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POL 334: Modern Political Thought

Course Description

This course will focus on an investigation of modern political philosophy and ideas. Critical consideration will be given to modern political thinkers, origins, developments, and present significance. Topics include: Utilitarianism, Liberal Equality, Libertarianism, Marxism, Communitarianism, Citizenship Theory, Multiculturalism, and Feminism. (3 credits)

Prerequisites

  • ENG 101: English Composition 1
  • ENG 102: English Composition 2
  • POL 150: American Government (Recommended)

Student Learning Outcomes (SLOs)

Students who successfully complete this course will be able to:

  1. Identify the major themes and topics of modern political thought.
  2. Assess Rousseau's theory of inequality.
  3. Assess Rousseau's concept of the state of nature.
  4. Assess Rousseau's social contract theory.
  5. Assess Marx's theory of alienation.
  6. Apply Marx's theory of alienation to a specific scenario.
  7. Analyze and assess Marx's science of historical materialism.
  8. Explain the role of the labor theory of value in Marx's theory of capitalism.
  9. Apply Marx's theory of exploitation to a specific scenario.
  10. Explain the development of nationalism and its impact on modern political thought.
  11. Analyze Anderson’s account of nationalism and apply it to present political conditions.
  12. Analyze and assess Taylor's theory of modern social imaginaries.
  13. Explain the importance of popular sovereignty in modern political thought.

General Education Outcomes (GEOs)

Please check the applicable GEOs for this course, if any, by outcomes at GEO Category Search, or by subject area at GEO Discipline Search.

Course Activities and Grading

AssignmentsWeight

Discussions (Weeks 1-8)

30%

Rousseau Essay (Week 3)

20%

Marx Essay (Week 6)

20%

Final Exam (Week 8)

30%

Total

100%

Required Textbooks

(Available through Charter Oak’s online bookstore)

  • Anderson, Benedict. Imagined Communities: Reflections on the Origin and Spread of Nationalism. Penguin Randon House LLC, 2006. ISBN-10: 1-84467-086-4 or ISBN-13: 978-1-84467-086-4
  • Marx, Karl / Simon, Lawrence H. (Ed.). elected Writings: Karl Marx. Hackett Publishing Co., 1994. ISBN-10: 0-87220-218-6 or ISBN-13: 978-0-87220-218-4
  • Rousseau, Jean-Jacques / Scott, John T. (Ed.). Major Political Writings of Jean-Jacques Rousseau. University of Chicago Press, 2014. ISBN-10: 0-226-15131-X or ISBN-13: 978-0-226-15131-1
  • Taylor, Charles. Modern Social Imaginaries. Duke University Press, 2004. ISBN-10: 0-8223-3293-0 or ISBN-13: 978-0-8223-3293-0

Course Schedule

WeekSLOsReadings and ExercisesAssignments

1

1,2,3

Topics: Introduction, Rousseau

  • Readings:
    • Readings, Videos, and Presentations: Lecture, Introduction to Rousseau (pp. Ix-xliv), Rousseau, Discourse on Inequality (pp. 37-117)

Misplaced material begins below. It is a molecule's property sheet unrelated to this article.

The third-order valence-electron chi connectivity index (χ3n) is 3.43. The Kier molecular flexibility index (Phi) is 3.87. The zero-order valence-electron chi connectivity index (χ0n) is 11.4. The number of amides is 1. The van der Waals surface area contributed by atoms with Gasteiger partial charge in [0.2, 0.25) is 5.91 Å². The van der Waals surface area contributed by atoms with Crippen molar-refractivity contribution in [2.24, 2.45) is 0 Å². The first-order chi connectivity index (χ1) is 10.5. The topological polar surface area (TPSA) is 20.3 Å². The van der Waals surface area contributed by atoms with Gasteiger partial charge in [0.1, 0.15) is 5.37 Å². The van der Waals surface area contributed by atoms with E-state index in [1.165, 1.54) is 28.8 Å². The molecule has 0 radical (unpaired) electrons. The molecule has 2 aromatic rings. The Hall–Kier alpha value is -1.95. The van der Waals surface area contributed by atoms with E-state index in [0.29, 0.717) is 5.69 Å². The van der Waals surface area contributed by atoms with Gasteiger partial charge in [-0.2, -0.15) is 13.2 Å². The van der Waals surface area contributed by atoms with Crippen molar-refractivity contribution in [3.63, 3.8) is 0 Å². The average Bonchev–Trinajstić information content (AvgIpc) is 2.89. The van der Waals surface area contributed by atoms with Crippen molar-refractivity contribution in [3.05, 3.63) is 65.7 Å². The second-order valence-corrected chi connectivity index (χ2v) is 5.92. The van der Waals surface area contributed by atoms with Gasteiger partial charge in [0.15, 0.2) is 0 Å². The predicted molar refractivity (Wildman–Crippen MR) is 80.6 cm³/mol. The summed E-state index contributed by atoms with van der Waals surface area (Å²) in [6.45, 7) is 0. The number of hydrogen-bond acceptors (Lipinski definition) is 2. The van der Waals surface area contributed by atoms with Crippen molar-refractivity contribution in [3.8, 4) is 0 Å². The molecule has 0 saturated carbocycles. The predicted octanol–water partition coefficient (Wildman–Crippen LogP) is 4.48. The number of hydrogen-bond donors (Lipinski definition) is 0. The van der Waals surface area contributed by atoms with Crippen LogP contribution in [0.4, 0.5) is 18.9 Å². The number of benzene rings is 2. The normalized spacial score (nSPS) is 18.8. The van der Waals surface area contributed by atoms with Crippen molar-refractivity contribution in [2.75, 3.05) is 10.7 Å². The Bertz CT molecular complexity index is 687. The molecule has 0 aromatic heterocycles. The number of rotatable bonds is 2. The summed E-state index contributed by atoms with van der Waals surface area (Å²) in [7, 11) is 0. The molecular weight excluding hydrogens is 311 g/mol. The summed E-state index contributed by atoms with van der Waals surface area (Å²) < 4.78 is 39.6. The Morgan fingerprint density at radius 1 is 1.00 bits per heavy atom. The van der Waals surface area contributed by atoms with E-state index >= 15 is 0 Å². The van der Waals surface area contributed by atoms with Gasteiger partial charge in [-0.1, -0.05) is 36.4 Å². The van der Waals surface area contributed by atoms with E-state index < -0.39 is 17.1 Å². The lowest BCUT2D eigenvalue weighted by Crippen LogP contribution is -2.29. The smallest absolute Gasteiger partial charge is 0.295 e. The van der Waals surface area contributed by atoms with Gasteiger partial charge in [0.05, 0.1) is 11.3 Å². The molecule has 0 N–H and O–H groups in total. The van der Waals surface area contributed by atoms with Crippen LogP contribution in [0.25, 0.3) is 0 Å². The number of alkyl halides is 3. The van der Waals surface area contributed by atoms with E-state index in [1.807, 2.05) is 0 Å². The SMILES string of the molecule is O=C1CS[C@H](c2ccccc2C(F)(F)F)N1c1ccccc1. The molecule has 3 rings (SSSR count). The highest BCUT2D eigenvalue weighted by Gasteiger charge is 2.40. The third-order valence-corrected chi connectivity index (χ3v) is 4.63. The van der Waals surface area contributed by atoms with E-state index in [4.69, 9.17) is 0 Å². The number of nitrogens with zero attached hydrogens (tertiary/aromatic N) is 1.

• Read assigned material
  • Review the Lecture material
  • Participate in Discussions

2

1,4,13

Topic: Rousseau's Social Contract Theory

  • Readings:
    • Rousseau, On the Social Contract (pp. 153-272)
  • Read assigned material
  • Review the Lecture material
  • Participate in Discussions

3

1,5,6

Topic: Introduction to Marx and Marxism

  • Readings:
    • On the Jewish Question, pp. 1-26
    • Economic and Philosophic Manuscripts, pp. 54-97
    • The Eighteenth Brumaire of Louis Bonaparte, pp. 187-208
    • The Communist Manifesto, pp. 157-186
    • The Civil War in France, pp. 301-315
  • Read assigned material
  • Review the Lecture material
  • Participate in Discussions
  • Submit Assignment: Rousseau Essay

4

1,7,8,9

Topic: Ideology and History in the Thought of Karl Marx

  • Readings:
    • Marx, Selected Writings:
      • Preface, pp. 209-213
      • The German Ideology, pp. 102-156
      • Marx, Capital (selections), pp. 214-300
  • Read assigned material
  • Review the Lecture material
  • Participate in Discussions
  • Submit Assignment: Diagram of Historical Materialism (Not Graded)

5

1,10,11

Topics: Nationalism and Imagined Community

  • Readings:
    • Anderson, preface, chapters 1-6 (pp. xi-111)
  • Read assigned material
  • Review the Lecture material
  • Participate in Discussions

6

1,11

Topic: Post-Nationalism?

  • Readings:
    • Anderson, chapters 7-end, pp. 113-229
  • Read assigned material
  • Review the Lecture material
  • Participate in Discussions
  • Submit Assignment: Marx Essay

7

1,12

Topic: Modern Social Imaginaries (or: a Plural Modernity?)

  • Readings:
    • Taylor, introduction and chapters 1-7, pp.1-107 (Recommended: Read as much of Taylor as possible so that you make Week 8 easier on yourself)
  • Read assigned material
  • Review the Lecture material
  • Participate in Discussions
  • Prepare for Final Exam

8

1,12,13

Topics: Popular Sovereignty and Beyond

  • Readings:
    • Taylor, chapters 8-14, pp. 109-196
  • Read assigned material
  • Review the Lecture material
  • Participate in Discussions
  • Complete Final Exam (Essay Format)
  • Complete Course Evaluation

COSC Accessibility Statement

Charter Oak State College encourages students with disabilities, including non-visible disabilities such as chronic diseases, learning disabilities, head injury, attention deficit/hyperactive disorder, or psychiatric disabilities, to discuss appropriate accommodations with the Office of Accessibility Services at OAS@charteroak.edu.

COSC Policies, Course Policies, Academic Support Services and Resources

Students are responsible for knowing all Charter Oak State College (COSC) institutional policies, course-specific policies, procedures, and available academic support services and resources. Please see COSC Policies for COSC institutional policies, and see also specific policies related to this course. See COSC Resources for information regarding available academic support services and resources.